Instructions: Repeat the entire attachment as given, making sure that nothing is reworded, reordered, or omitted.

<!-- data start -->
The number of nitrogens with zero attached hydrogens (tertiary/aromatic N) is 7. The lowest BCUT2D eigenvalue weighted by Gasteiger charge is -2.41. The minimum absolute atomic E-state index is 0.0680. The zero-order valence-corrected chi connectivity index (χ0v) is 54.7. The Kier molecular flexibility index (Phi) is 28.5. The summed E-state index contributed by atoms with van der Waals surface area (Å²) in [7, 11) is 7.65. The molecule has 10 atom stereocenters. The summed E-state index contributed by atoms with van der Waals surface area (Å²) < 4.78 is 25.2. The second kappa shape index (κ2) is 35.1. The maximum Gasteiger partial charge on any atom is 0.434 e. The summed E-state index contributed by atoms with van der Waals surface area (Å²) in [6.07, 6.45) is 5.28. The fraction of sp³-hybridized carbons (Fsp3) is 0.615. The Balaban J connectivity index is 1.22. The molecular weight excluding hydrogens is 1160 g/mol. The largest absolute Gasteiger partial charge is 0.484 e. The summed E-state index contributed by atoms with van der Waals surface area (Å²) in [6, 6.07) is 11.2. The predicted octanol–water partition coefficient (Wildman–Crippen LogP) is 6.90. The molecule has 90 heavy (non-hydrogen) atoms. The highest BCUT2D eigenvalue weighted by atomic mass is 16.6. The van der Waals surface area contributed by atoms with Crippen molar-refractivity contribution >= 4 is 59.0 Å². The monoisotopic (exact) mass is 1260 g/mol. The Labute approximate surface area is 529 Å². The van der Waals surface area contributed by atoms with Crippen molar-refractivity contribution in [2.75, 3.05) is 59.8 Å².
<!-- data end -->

The number of nitrogens with zero attached hydrogens (tertiary/aromatic N) is 7. The lowest BCUT2D eigenvalue weighted by Gasteiger charge is -2.41. The minimum absolute atomic E-state index is 0.0680. The zero-order valence-corrected chi connectivity index (χ0v) is 54.7. The Kier molecular flexibility index (Phi) is 28.5. The summed E-state index contributed by atoms with van der Waals surface area (Å²) in [7, 11) is 7.65. The molecule has 10 atom stereocenters. The summed E-state index contributed by atoms with van der Waals surface area (Å²) < 4.78 is 25.2. The second kappa shape index (κ2) is 35.1. The maximum Gasteiger partial charge on any atom is 0.434 e. The summed E-state index contributed by atoms with van der Waals surface area (Å²) in [6.07, 6.45) is 5.28. The fraction of sp³-hybridized carbons (Fsp3) is 0.615. The Balaban J connectivity index is 1.22. The molecular weight excluding hydrogens is 1160 g/mol. The largest absolute Gasteiger partial charge is 0.484 e. The summed E-state index contributed by atoms with van der Waals surface area (Å²) in [6, 6.07) is 11.2. The predicted octanol–water partition coefficient (Wildman–Crippen LogP) is 6.90. The molecule has 90 heavy (non-hydrogen) atoms. The highest BCUT2D eigenvalue weighted by atomic mass is 16.6. The van der Waals surface area contributed by atoms with Crippen molar-refractivity contribution >= 4 is 59.0 Å². The monoisotopic (exact) mass is 1260 g/mol. The Labute approximate surface area is 529 Å². The van der Waals surface area contributed by atoms with Crippen molar-refractivity contribution in [2.75, 3.05) is 59.8 Å².